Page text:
Psychological Reports, 1986, 58, 525-526.

(With a post-publication addendum following the original article)



University o f New South Wales, Australia [1]


Selected references to methods of measuring achievement motivation are listed.

Projective methods of measuring achievement motivation have been in disrepute for some time because they lack reliability (Entwisle, 1972). Atkinson, Bongort and Price (1977) have shown that low reliabilities as measured by coefficient alpha may not necessarily be a fatal flaw in projective tests but they do not address the problem of low test-retest reliabilities. There is therefore a clear need for non-projective measures of achievement motivation. There are many such measures but for some reason normal bibliographical search procedures do not yield most. Perhaps the best evidence of this is that the most extensive published catalogue of such tests (Fineman, 1977) lists only 16 of the more than 70 available. The problem is made worse by the fact that the literature is highly non-cumulative. Most authors of such tests seem never to have heard of one-another although the literature goes back 45 years or more. After many years of reading the literature, the present author has put together an annotated bibliography giving details of most of the 70 or more tests that have been published [2]. Some additional references on the topic are also listed below.


ATKINSON, J. W., BONGORT, K., & PRICE, L. H. (1977) Explorations using computer simulation to comprehend thematic apperceptive measurement of motivation. Motivation & Emotion, 1, 1-27.

BLUEN, S. D., & BARLING, J. (1983) Work values in white South African males. J. Cross-Cultural Psychol., 14, 329-335.

BORGATTA, E. F. (1967) The work components study: a set of measures for work motivation. J. psychol. Studies, 16, 1-11.

ELIZUR, D. (1979 ) Assessing achievement motive of American and Israeli managers: design and application of a three-facet measure. Appl. Psychol. Measmt, 3, 201212.

ENTWISLE, D. R. (1972) To dispel fantasies about fantasy-based measures of achievement motivation. Psychol. Bull., 77, 377-391.

FINEMAN, S. (1977) The achievement motivation construct and its measurement: where are we now? Brit. J. Psychol., 68, 1-22.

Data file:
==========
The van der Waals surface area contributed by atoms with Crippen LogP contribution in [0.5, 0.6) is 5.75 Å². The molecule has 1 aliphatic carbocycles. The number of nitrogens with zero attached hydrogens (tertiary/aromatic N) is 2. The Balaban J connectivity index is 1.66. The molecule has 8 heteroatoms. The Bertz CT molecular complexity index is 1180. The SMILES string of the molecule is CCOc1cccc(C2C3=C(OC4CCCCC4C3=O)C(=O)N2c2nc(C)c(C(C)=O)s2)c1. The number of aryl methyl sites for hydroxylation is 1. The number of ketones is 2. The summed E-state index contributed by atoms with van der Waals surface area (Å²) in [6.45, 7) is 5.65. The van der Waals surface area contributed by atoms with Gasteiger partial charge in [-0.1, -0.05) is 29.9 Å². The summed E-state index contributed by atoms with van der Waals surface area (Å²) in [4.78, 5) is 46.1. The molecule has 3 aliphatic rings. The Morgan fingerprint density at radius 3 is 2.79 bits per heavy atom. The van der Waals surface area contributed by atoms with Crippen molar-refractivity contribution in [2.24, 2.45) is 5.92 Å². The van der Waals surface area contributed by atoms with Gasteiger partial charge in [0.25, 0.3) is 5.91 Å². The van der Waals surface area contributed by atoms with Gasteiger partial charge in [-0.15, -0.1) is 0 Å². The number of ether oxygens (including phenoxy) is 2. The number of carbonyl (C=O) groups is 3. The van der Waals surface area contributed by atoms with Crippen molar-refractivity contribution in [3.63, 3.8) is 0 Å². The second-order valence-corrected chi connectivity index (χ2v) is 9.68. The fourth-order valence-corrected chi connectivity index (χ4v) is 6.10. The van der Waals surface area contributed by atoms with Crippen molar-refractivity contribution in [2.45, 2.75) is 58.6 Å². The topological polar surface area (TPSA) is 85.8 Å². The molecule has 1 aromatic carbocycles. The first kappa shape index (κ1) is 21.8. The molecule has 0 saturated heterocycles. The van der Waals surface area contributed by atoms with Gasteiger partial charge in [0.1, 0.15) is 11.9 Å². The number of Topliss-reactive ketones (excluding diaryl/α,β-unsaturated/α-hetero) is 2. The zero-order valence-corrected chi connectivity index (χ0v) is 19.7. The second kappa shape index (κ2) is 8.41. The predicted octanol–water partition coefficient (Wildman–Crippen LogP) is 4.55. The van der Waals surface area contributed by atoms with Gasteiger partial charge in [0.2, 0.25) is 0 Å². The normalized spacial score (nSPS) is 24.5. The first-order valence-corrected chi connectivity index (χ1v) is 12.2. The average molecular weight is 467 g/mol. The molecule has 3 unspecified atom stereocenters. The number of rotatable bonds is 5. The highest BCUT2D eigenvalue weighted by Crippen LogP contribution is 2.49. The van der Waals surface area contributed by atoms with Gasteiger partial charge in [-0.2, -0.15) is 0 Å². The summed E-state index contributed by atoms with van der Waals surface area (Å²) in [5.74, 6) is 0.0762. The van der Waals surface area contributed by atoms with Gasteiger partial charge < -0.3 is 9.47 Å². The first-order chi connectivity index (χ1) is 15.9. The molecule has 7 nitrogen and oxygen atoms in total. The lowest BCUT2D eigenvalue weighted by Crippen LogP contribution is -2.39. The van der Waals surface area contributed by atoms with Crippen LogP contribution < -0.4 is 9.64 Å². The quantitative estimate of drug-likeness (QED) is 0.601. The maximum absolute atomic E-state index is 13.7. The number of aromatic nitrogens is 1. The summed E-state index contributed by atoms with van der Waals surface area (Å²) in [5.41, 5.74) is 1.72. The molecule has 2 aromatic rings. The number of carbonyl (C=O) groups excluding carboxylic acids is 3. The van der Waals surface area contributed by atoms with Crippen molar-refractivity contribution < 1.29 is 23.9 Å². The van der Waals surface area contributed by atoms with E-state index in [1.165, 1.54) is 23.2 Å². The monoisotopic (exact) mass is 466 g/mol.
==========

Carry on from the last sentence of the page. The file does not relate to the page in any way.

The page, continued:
FURNHAM, A. (1984) The Protestant work ethic: a review of the psychological literature. Europ. J. soc. Psychol., 14, 87-104.

HELMREICH, R. L., BEANE, W., LUCKER, G. W., & SPENCE, J. T. (1978) Achievement motivation and scientific attainment. Personality & Social Psychology Bulletin, 4, 222-226.

JOINER, C. (1982) A note on reliability coefficients for the Manifest Needs Questionnaire. J. Occupational Psychology, 55, 149-150.

KEINAN, G., MEIR, E., & GOME-NEMIROVSKY, G. (1984) Measurement of risk-takers' personality. Psychological Reports, 55, 163-167.

LEFCOURT, H. M., VON BAEYER, C. L., WARE, E. E., & COX, D. J. (1979) The multidimensional-multiattributional causality scale: the development of a goal-specific locus of control scale. Canad. J. Behav. Sci., 11, 286-304.

MACHUNGA, P. D., & SCHMITT, N. (1983) Work motivation in a developing country. J. appl. Psychol., 68, 31-42.

ORPEN, C. (1983) Risk-taking attitudes among Indian, United States, and Japanese managers. J. soc. Psychol., 120, 283-284.

STEERS, R. M., & BRAUNSTEIN, D. N. (1976) A behaviorally based measure of manifest needs in work settings. J. voc. Behav., 9, 251-266.

TZINER, A., & ELIZUR, D. (1985) Achievement motive: a reconceptualization and new instrument. J. occup. Behav., 6, 209-228.

WOLLACK, S., GOODALE, J. G., WIJTING, J. P., & SMITH, P. C. (1971) Development of the Survey of Work Values. J. appl. Pfychol., 55, 331-338.

Accepted January 27, 1986.


[1] School of Sociology, University of New South Wales, POB 1, Kensington, NSW Australia 2033.

[2] Self-report measures of achievement motivation: a catalog. Document ED 237 523, ERIC Clearinghouse on tests. Princeton, NJ: Educational Testing Service, 1984.


This is a deceptively simple paper but what it reveals totally discredits academic psychology and shows it to be nothing more than a fraud on the taxpayer. Psychology pretends to be scientific but is not. In a true science, knowledge is cumulative. Each researcher builds on what other researchers before him have found. In my paper I show that this is not remotely the case in psychology. The example I give is from an important area of psychology but shows that each year some psychologist somewhere publishes the same "new" idea over and over again -- and nobody notices. For decades psychologists have been rediscovering the wheel each year. There is no accumulation of understanding at all. Nobody KNOWS of what has gone before, let alone being able to build on it.

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